You may have a slightly different situation if you have three sources (i.e. shore charger, generator, and separate inverter that you want to power your same AC outlets). OTOH, an inverter/charger will just count as one source. I don't have either of those situations, as I only have a simple stand-alone inverter that has its own outlet, so that's on the DC side.

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PostPosted: February 7th, 2018, 6:46 am 
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Location: Southern CA
Great info, Blue. I wish there is such a thing as a 3-source auto transfer switch. I had look into adding the inverter as the third source, but there is no clean way of doing it. I think I am just going to go with adding the twist-lock for now, and leave an extra wiring there for the genset outlet until later, and leave the breaker panel the way it is. Once I get more utility out of the rig, I will spend more effort in the upgrade. We suppose to go for a camping trip this long weekend with a group of friends, but other things came up, and we had to cancel.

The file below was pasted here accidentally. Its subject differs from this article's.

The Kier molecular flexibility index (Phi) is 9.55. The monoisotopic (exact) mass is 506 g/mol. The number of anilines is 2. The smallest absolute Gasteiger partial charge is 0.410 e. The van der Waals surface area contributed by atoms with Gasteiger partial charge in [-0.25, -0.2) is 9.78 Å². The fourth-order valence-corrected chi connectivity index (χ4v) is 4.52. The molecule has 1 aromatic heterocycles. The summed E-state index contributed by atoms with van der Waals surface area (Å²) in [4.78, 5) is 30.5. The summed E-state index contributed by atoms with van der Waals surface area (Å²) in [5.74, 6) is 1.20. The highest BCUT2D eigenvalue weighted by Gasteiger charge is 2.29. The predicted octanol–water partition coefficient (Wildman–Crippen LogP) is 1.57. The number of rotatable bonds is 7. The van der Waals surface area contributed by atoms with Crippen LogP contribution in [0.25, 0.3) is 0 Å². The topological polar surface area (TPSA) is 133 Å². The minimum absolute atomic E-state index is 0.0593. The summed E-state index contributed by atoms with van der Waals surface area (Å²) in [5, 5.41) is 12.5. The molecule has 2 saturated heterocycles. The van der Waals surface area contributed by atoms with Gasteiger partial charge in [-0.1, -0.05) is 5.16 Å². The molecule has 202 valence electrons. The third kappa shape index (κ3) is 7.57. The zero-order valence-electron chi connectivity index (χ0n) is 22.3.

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PostPosted: February 7th, 2018, 10:11 am 
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I don't really know much about auto transfer switches. There are multiple pole manual selector switches that will do what you are speaking of (not cheap though). I think I get the problem because I just went through the same thing with my buddy's new rig. The old one had a combo inverter/charger, and since they have an internal transfer switch, it all worked with the panel I showed (only using the shore/gen sources) and all the AC outlets were powered by the inverter/charger as well.